Second generation Hudson River School landscape painter Jervis McEntee was born in Rondout, New York in 1828. He was named for John Jervis, the famous chief engineer of the Erie Canal, for whom his father had worked. McEntee studied with Frederic Church in New York from 1850 to 1851. About 1858 McEntee hired English architect Calvert Vaux to build a studio and home for himself and his wife next to his father’s house in Rondout. He also kept a studio in the Tenth Street Studio Building in New York City. Throughout his career McEntee left New York early each spring to embark on sketching trips and spend time with his family. The artist traveled to upstate New York, Maine, Long Island, Virginia, Nevada, and Mexico. He often traveled in the company of other artists such as Frederic Church, Sanford Robinson Gifford, Eastman Johnson, John Ferguson Weir, and Worthington Whittredge. He returned to the city each November or December and spent the winter months in his Tenth Street studio turning his sketches into full-size paintings. McEntee served in the Union Army during the Civil War. In 1868 he travelled and painted in Europe.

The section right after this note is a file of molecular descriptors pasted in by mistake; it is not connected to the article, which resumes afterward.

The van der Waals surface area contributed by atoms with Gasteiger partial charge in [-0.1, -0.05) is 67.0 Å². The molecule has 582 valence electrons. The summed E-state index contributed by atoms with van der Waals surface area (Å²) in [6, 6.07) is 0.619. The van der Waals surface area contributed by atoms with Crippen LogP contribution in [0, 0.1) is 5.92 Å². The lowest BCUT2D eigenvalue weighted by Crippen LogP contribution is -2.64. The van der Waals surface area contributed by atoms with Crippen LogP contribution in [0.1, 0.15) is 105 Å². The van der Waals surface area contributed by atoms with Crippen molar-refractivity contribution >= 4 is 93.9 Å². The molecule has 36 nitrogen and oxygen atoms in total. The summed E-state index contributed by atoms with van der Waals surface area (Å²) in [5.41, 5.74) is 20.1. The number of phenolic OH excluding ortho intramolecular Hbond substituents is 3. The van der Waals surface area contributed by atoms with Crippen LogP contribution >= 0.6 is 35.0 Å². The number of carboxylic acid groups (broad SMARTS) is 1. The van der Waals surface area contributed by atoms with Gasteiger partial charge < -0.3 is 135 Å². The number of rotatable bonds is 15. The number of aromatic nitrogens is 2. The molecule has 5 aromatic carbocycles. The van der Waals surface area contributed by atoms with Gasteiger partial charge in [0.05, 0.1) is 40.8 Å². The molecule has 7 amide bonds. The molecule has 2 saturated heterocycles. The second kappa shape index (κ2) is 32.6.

He was a member of the National Academy of Design and the Century Club, and exhibited at the Royal Academy in London; the Paris Exposition of 1867; the Boston Art Club; the Brooklyn Art Association; the Boston Athenaeum; and the Pennsylvania Academy of the Fine Arts. His works are held among the collections of: the Detroit Institute of Arts; the Metropolitan Museum of Art; the National Gallery of Art; the Smithsonian Archives of American Art; the Bowdoin College Museum of Art; the Brooklyn Museum of Art; the Clay Center for the Arts and Sciences; the Cleveland Museum of Art; the Corcoran Gallery; the Farnsworth Art Museum; the Harvard University Art Museums; the New York Historical Society; the Peabody Institute; the Samuel Dorsky Museum of Art; and the Newark Museum. The artist died in Rondout in 1891. McEntee’s Diary, which he kept meticulously from 1872 to 1890, chronicled the American art world of the period and provides a window into the lives of leading artists of the 19th Century. In 1874 he wrote: “Perhaps what would mark my work among that of my brother artists is a preference for the soberer phases of Nature, the gray days of November and its leafless trees as well as the Winter landscape.”